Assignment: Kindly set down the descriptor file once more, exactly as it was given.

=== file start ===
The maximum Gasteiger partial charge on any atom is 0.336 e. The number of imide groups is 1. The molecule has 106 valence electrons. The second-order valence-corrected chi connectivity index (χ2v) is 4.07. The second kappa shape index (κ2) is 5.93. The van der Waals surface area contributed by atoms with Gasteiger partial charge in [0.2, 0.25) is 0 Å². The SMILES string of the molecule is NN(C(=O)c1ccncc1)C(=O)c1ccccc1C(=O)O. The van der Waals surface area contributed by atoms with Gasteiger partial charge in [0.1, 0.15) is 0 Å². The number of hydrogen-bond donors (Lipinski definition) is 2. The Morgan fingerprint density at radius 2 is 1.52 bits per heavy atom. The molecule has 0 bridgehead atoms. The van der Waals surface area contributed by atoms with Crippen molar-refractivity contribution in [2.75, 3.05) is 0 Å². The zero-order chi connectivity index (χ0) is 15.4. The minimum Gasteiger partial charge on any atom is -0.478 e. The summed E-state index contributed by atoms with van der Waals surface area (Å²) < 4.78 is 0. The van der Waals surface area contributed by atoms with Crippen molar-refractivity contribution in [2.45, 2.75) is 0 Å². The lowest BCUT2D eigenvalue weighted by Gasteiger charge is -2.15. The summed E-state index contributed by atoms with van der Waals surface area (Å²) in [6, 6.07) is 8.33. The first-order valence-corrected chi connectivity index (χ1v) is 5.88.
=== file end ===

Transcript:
The maximum Gasteiger partial charge on any atom is 0.336 e. The number of imide groups is 1. The molecule has 106 valence electrons. The second-order valence-corrected chi connectivity index (χ2v) is 4.07. The second kappa shape index (κ2) is 5.93. The van der Waals surface area contributed by atoms with Gasteiger partial charge in [0.2, 0.25) is 0 Å². The SMILES string of the molecule is NN(C(=O)c1ccncc1)C(=O)c1ccccc1C(=O)O. The van der Waals surface area contributed by atoms with Gasteiger partial charge in [0.1, 0.15) is 0 Å². The number of hydrogen-bond donors (Lipinski definition) is 2. The Morgan fingerprint density at radius 2 is 1.52 bits per heavy atom. The molecule has 0 bridgehead atoms. The van der Waals surface area contributed by atoms with Crippen molar-refractivity contribution in [2.75, 3.05) is 0 Å². The zero-order chi connectivity index (χ0) is 15.4. The minimum Gasteiger partial charge on any atom is -0.478 e. The summed E-state index contributed by atoms with van der Waals surface area (Å²) < 4.78 is 0. The van der Waals surface area contributed by atoms with Crippen molar-refractivity contribution in [2.45, 2.75) is 0 Å². The lowest BCUT2D eigenvalue weighted by Gasteiger charge is -2.15. The summed E-state index contributed by atoms with van der Waals surface area (Å²) in [6, 6.07) is 8.33. The first-order valence-corrected chi connectivity index (χ1v) is 5.88.